Aspiration Cytopathology of Lymph Nodes and Lymphoproliferative Neoplasms
Case 9 -
Malignant Melanoma, Spindle Cell Type
Paul E. Wakely, Jr.
A 47 y/o man complained of a lump in his neck which has been present for about 2 weeks. Physical
examination reveals a 2 x 3 cm. firm left upper cervical lymph node.
| dispersed single cell architecture with some loose cell groupings|
| large cells with most having oval or elongated nuclei, small or indistinct nucleoli, and unipolar or bipolar tapered cytoplasmic processes|
| some cells with mirror image nuclei; No LGBs, background stroma, or necrosis|
Diagnosis: Malignant Melanoma, Spindle Cell Type
Malignant melanoma(MM) is aptly named "the great
masquerader" for morphologically it can imitate a variety of neoplasms from different categories
including lymphoma, sarcoma, germ cell tumor, and carcinoma. In this patient, we were aware of a spindle
cell melanoma that had been removed from his scalp several months earlier so the cytologic diagnosis was
made with little di
Most large series on MM cytology show lymph nodes as the most commonly aspirated anatomic
site. The morphologic spectrum of this tumor is listed in Table 23.
Table 56. Malignant Melanoma –
| • Epithelioid ||• Pleomorphic/Anaplastic|
| • Spindle cell || • Carcinoma-like|
| • Lymphoma-like || • Myxoid|
|• Clear cell || |
Table 57. Melanoma – specificity of morphologic features [Perry et al. Acta
| diagnostic || melanin with malignant cells (40%)|
|relatively diagnostic ||appropriate clinical history|
many isolated cells
characteristic cell shapes and nuclear positions
|accessory criteria ||bi-/multinucleated cells|
|variable features ||nuclear chromatin pattern |
number/size of nucleoli
Epithelioid Metastatic Non-Small Cell Tumors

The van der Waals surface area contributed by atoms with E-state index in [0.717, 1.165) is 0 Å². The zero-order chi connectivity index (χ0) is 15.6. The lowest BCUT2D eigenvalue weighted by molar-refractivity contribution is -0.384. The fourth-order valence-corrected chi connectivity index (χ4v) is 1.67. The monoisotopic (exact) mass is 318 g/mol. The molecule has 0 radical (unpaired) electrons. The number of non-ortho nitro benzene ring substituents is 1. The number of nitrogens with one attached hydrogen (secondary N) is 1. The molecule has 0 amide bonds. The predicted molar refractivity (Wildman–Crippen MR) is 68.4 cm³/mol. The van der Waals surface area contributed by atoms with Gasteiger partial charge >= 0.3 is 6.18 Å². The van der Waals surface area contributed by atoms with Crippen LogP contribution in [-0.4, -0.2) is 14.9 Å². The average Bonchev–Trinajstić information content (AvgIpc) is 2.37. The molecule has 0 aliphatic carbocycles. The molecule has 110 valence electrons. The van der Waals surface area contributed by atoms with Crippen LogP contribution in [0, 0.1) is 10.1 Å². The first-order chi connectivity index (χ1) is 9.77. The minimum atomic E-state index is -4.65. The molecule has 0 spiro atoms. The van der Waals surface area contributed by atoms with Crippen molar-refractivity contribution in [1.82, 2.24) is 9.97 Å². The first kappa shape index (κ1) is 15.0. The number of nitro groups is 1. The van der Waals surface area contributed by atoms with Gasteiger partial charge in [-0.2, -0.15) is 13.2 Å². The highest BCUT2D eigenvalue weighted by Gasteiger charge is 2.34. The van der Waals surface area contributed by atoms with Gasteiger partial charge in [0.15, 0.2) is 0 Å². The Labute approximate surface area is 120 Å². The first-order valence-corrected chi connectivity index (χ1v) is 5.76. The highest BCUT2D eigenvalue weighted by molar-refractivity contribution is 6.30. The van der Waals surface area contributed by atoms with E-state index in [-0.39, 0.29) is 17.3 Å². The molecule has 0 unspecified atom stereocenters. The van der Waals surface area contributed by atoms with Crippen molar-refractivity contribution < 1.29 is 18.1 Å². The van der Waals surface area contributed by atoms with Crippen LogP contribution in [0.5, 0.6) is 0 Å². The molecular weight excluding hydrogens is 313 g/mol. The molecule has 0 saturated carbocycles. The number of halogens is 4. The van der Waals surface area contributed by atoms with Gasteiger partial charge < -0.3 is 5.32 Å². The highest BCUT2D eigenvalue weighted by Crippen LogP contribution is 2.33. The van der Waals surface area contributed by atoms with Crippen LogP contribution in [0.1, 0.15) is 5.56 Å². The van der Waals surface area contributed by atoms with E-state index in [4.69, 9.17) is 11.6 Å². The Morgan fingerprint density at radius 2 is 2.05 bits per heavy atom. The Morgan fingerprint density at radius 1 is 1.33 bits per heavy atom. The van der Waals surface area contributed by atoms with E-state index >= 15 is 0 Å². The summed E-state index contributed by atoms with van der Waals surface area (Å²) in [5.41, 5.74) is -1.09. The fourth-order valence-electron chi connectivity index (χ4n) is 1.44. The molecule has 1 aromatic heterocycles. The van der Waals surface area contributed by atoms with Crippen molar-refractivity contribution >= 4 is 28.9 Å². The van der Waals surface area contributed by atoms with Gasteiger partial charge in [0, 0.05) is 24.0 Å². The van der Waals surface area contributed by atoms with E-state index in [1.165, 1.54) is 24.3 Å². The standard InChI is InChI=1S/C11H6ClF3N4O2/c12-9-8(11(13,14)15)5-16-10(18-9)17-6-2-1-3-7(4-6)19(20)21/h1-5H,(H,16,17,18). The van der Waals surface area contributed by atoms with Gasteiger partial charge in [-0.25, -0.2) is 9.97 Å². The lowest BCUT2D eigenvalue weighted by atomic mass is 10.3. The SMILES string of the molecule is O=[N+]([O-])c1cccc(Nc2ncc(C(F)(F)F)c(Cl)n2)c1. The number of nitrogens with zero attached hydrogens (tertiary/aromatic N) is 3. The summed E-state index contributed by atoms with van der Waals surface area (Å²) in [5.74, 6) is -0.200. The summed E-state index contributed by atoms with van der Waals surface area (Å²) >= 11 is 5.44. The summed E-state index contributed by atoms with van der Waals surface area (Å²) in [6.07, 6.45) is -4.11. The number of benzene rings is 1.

A single cell pattern can be found often in smears of MM
potentially causing confusion with large cell lymphoma. Unlike smears of conventional large cell
lymphoma, MM cells typically exhibit frequent binucleation, occasional intracytoplasmic nuclear
inclusions, and absent LGBs. The constant presence of mirror-image nuclei in some aspirates of MM forces
one to consider ALCL and HL. The typical reactive lymphocyte milieu of HL is different from MM. ALCL can
be much more difficult to distinguish from MM because both can have single cell pattern with loose cell
groupings, both can have binucleation, multinucleation, and wreath shaped nuclei, and both can have few
LGBs on the smear. Immunocytochemistry may be necessary. Of course, melanin pigment within malignant
cells is the only true morphologic indicator of MM, but amelanotic forms of MM are frequent enough in
aspirates that this is finding is only useful when present.
Non-small cell carcinoma in lymph nodes aspirates almost always
has a clustered architecture so that distinction from melanoma or large cell lymphoma is not problematic.
LGBs are absent from the smear if only carcinoma is aspirated, but present if some non-neoplastic
lymphocytes are also captured. Origin of most metastatic non-small cell carcinomas cannot be predicted
from the morphology alone. Cells with numerous coarse cytoplasmic vacuoles are typical of clear cell
carcinomas, and thus primary tumors of the kidney, ovary, and lung are likely possibilities. Metastatic
Squamous cell carcinoma is the most common indication for lymph node FNA.
Most diagnoses are straightforward, but one pitfall is cystic degeneration in which one may encounter